Rabbit is tired of Tigger always bouncing him, so he gets Pooh and Piglet together to come up with an idea to get the bounce out of Tigger. Rabbit suggests they take him into the middle of ... See full summary »
A Heffalump is heard trumpeting in the hundred acre woods. Winnie the Pooh, Tigger, and Piglet are scared and rush to Rabbit's house for advice. Roo joins them and they all agree that ... See full summary »
With the help of a smooth talking tomcat, a family of Parisian felines set to inherit a fortune from their owner try to make it back home after a jealous butler kidnaps them and leaves them in the country.
Pooh, a bear of very little brain, and all his friends in the Hundred Acre Wood sing their way through adventures that encompass honey, bees, bouncing, balloons, Eeyore's birthday, floods, and Pooh sticks.Written by
Walt Disney Animation Studios' first film to be composed by Buddy Baker who eventually became a recurring composer after Frank Churchill, Leigh Harline, Paul J. Smith, Oliver Wallace, Edward H. Plumb, Charles Wolcott, Eliot Daniel, and George Bruns. See more »
When Tigger is hiding under the table a blue stripe is shown on the table cloth, but it the next shot the stripe turns to gold. See more »
This could be the room of any small boy, but it just happens to belong to a boy named Christopher Robin. Like most small boys, Christopher Robin has toy animals to play with, and they all live together in a wonderful world of make-believe. But his best friend is a bear called Winnie the Pooh, or Pooh, for short. Now, Pooh had some very unusual adventures, and they all happened right here in the Hundred-Acre Wood.
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There are no end credits at the end of this feature. All credits are at the beginning of the feature. See more »
The version played on the Disney channel has an alternate final third than the theatrical version. In the Disney channel version, the "Tigger too" and "we say goodbye" segments are deleted, and they are replaced with the fourth "Winnie the Pooh" short, which wasnt previously included, "A day for Eeyore". This means it abruptly goes from Piglet saying "and Piglet too!" at the end of the "Blustery Day" segment, to the begining of "A day for Eeyore", and the film ends with that short. Previously, the scene continued, and Pooh introduced "Tigger too", which was followed by the "we say goodbye" sequence", and then the film ends. See more »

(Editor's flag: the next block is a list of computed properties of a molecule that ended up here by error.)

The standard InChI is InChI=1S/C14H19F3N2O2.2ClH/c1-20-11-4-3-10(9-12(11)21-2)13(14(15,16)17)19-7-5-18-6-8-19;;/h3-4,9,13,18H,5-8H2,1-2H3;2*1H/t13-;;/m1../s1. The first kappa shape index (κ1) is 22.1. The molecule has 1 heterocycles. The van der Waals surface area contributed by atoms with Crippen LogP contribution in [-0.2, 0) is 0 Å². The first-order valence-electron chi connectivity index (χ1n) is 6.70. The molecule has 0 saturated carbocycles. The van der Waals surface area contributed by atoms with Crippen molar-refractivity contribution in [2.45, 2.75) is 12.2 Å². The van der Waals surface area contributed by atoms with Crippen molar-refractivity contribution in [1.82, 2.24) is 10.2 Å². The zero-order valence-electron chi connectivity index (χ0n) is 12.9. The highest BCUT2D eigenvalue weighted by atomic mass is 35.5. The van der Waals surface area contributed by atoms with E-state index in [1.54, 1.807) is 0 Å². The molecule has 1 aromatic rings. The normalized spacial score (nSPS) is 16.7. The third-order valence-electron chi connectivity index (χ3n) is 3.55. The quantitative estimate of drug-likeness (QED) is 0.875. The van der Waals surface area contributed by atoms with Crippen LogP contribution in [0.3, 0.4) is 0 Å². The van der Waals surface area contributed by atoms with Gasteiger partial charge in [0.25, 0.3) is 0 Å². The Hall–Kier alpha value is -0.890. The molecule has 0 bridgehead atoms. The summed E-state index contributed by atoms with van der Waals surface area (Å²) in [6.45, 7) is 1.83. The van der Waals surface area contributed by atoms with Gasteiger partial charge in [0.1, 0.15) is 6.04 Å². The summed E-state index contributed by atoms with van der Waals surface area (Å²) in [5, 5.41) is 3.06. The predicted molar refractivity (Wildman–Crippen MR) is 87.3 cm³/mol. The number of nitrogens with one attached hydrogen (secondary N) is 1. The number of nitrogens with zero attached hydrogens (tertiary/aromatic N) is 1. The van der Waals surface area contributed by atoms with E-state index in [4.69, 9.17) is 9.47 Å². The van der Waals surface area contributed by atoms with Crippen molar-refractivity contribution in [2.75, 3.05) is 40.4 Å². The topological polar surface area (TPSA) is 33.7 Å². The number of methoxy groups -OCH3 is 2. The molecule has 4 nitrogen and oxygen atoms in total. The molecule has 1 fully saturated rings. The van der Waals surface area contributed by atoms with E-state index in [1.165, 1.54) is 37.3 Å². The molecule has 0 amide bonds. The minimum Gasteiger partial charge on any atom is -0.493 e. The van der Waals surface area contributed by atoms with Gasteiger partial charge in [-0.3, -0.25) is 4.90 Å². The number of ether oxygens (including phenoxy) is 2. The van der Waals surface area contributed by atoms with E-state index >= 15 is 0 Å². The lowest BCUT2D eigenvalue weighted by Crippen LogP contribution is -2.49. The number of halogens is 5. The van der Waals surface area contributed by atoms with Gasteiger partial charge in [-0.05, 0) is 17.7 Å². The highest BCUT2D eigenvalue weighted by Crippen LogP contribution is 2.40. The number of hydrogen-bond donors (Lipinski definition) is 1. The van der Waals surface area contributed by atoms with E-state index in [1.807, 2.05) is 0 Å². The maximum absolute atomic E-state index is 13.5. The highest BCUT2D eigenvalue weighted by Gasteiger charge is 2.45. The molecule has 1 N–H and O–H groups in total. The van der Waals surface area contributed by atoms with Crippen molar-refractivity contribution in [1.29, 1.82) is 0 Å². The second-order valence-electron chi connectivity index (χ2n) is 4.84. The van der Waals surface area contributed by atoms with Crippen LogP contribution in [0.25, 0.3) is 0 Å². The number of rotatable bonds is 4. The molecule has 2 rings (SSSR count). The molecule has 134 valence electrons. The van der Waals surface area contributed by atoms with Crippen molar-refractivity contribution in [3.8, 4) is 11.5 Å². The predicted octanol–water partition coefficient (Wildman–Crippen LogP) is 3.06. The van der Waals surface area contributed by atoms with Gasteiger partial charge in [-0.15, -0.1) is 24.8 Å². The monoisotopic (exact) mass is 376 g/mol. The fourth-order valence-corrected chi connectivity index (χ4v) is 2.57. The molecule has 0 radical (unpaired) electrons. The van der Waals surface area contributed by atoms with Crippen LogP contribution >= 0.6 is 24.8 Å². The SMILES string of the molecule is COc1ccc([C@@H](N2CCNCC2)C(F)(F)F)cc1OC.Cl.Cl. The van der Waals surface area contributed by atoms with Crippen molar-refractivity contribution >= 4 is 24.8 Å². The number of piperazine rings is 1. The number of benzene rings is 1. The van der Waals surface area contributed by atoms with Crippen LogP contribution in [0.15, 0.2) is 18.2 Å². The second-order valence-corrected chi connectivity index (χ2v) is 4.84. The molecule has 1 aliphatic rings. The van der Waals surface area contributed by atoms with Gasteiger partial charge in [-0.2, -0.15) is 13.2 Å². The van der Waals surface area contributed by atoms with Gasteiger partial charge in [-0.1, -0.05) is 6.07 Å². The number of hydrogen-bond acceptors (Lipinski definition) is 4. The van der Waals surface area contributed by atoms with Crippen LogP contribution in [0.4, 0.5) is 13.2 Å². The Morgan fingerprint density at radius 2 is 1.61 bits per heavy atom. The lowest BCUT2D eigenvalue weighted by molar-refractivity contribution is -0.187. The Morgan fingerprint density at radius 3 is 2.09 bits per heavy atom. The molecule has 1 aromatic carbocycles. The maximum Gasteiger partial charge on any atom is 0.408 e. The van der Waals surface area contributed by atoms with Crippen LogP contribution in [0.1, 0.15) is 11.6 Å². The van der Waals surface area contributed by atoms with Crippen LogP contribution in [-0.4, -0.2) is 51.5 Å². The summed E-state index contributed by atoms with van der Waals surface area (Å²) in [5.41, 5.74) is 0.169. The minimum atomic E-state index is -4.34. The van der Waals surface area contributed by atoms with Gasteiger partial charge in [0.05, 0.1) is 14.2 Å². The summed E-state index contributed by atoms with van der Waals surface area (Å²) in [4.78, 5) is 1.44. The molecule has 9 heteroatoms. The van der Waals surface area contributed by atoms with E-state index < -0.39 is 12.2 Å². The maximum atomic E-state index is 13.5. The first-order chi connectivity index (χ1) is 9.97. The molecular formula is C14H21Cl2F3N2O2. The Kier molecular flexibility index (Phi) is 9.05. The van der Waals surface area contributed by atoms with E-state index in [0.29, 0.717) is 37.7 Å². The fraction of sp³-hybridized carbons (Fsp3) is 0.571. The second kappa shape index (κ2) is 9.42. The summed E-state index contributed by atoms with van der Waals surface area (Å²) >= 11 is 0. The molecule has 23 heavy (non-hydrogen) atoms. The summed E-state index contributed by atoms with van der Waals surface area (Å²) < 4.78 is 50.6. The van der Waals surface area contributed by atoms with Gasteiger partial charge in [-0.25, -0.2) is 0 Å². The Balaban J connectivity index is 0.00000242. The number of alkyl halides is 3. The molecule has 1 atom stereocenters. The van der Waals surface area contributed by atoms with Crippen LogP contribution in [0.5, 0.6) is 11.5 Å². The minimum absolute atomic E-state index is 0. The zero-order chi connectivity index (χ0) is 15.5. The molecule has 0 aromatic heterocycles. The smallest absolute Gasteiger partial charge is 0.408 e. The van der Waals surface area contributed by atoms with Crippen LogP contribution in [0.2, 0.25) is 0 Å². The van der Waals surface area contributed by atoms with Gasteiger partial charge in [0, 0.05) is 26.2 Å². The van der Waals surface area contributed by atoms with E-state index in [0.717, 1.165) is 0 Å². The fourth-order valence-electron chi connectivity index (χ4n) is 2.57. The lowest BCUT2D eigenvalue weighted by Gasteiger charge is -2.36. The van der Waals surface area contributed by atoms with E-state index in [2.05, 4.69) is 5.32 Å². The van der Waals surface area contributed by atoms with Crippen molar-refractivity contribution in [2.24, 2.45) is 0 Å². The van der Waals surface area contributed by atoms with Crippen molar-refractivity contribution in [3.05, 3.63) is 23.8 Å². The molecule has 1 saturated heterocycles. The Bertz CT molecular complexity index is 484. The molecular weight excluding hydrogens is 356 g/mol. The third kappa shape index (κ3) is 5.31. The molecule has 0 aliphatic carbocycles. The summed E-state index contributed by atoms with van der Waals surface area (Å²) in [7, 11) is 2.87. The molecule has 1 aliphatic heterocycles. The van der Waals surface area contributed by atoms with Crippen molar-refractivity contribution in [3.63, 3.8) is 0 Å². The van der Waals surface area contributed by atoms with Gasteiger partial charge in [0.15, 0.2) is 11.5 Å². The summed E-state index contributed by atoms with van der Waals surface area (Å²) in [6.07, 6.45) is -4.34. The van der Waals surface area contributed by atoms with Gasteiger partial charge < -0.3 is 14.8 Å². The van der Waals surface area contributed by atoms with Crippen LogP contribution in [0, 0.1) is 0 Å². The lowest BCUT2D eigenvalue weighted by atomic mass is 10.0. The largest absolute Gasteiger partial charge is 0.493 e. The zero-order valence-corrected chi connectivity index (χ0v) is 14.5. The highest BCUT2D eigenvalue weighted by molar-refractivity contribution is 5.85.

Could you find a nicer, more innocent film than this one? I don't know. I haven't seen one.
What it is, I think, is a compilation of three films woven into one full-length film, movies that were originally done in the mid to late-1960s and then put into this format later. Whatever, it's simply a bunch of nice stories about the famous Pooh and his friends.
This is refreshing in that there is very, very little violence and no evil characters, no bad guys, both of which are unusual in animated films. The stories are told through a "book" which is pictured as the stories unfold. Illustrations are shown in the book and they they come to life to show the particularly story.
The voice of Pooh was done by one of the great voices in Hollywood history: Sterling Holloway. All the characters are quite different and there is nice humor here and there for adults and kids. This is as sweet-natured a film as you could ever find. To some it may sound boring, but it's so different in its approach that it is subtly appealing to all ages. I liked and appreciated it much more on the second viewing then acquired the DVD for the third look.
This is timeless material and very highly recommended for your kids and for you. Almost everyone alive right now remembers these books from childhood and remembers them fondly. If it brings back good memories to you, you'll love this movie.
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